Sites that use Ajax and fancy UI designed for desktop browsing don’t always translate well in Mobile Safari. The touch interface and the select/copy tools on the iPhone often get triggered inappropriately when using some of these interfaces.

Even with zooming, text is often too small. Horizontal scrolling back and forth to read an article is downright annoying.

Most of what I do on my phone is done in the browser, so I look forward to a larger display that will make it easier to read whole pages at a time without zooming in and out.

2. Missing Flash Content. “I wouldn’t say I’ve been missing it, Bob.” Sure, it’s kind of annoying that a lot of articles I’m reading embed a video player written in Flash. It’s actually a little frustrating to me that a core use of Flash for so many sites is simply to deliver videos. The same uploaders, transcoders, storage services, and video players have been written by so many sites. It really is time for video playback directly in the browser. So I think the web is at a growing pain. It may suck for a short while as so many Flash-based videos will be inaccessible to iPhones and iPads, but the prototype sites from YouTube and Vimeo show promise of in-browser video playback for HTML5.

I’ll admit there are still some areas, especially gaming, where Flash is a solid platform. As for so called Rich Internet Applications, I think most developers would agree that Ajax toolsets make these more capable directly in the browser today.

3. Battery Life. Battery life on the iPhone has always been pretty bad. If you have an iPhone, then you’ve trained yourself to recharge your phone every morning or evening. It’s simply a habit. When you’re using your phone for 7 hours a day, then you’re charging it a few times a day. A battery life at least three times as long as this phone would be appropriate.

4. Watching Video. There are probably a lot of conference presentations I would consider watching from my iPhone which I’m not doing now. I think this relates most directly to the battery life issue. My guess is that many (but not all) are already available for viewing on the YouTube app for the iPhone.

5. Multi-tasking. Gotta have it. One thing I’ll say that I like about iPhone apps is that they are fullscreen and keep your focus. It would be nice in a larger display to be able to run two apps side by side, but I don’t know that I want user-sizable windows.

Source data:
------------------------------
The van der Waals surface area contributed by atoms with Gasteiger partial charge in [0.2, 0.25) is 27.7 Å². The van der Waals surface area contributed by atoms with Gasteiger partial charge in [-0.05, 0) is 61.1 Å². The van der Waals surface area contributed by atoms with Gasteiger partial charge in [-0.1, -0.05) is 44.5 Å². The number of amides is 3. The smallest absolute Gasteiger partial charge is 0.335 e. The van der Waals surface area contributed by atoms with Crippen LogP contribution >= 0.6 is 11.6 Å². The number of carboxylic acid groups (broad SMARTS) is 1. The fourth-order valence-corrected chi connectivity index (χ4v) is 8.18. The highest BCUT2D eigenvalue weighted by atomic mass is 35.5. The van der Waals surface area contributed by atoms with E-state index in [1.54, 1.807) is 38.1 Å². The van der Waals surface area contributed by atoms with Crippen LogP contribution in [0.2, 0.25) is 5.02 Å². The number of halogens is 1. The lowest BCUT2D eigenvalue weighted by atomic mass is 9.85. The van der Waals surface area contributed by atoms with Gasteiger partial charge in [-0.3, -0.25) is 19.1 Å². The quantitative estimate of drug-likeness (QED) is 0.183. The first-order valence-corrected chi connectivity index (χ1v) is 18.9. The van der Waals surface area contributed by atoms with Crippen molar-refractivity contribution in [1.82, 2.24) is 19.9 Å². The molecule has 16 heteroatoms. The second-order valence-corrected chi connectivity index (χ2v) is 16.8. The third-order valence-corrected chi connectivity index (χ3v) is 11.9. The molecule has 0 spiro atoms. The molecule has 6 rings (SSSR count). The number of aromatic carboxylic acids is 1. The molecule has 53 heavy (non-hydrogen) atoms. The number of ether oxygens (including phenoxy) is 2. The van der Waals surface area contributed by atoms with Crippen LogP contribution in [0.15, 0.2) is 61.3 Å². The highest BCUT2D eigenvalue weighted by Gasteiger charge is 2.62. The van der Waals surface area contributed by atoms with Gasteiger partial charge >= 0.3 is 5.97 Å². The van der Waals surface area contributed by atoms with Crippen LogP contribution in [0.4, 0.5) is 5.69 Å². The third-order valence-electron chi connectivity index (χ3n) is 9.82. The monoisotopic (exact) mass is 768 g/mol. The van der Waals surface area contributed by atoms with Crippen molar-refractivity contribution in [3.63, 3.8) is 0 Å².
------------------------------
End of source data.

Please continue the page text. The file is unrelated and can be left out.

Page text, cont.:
What I do miss is having an IM client running in the background so I can be reached by people I chat with while working.

6. Webcam or Camera. I could care less about both of these. I can’t see aiming a device the size of a textbook at someone to take a picture. And as for the webcam, I agree it would be convenient, but picture the following case. You are relaxing in your favorite easy chair reading the news on your tablet which is in your hands but resting on your legs. You get invited to a video chat and accept. The way I see it, from the position you are sitting the webcam on your tablet will have a great shot straight up your nostrils. This is not the image that sells video conferencing on tablet devices.

7. Virtual Keyboard. I tend to think the iPhone keyboard is pretty good and easy to adjust to. I’ve written this entire post from my phone, and it likely has a few spelling mistakes to prove it.

An improvement for a larger device would be to have a more functional keyboard with command/alt/option keys. This would make SSH clients more approachable on a tablet device.

8. Functioning “File” Form Controls. One thing I hate on the iPhone is signing up for some new online app ad not being able to do something simple like uploading an avatar. Would be great to see file fields in Mobile Safari that could pull from files stored by various apps (camera roll photos, documents, etc.)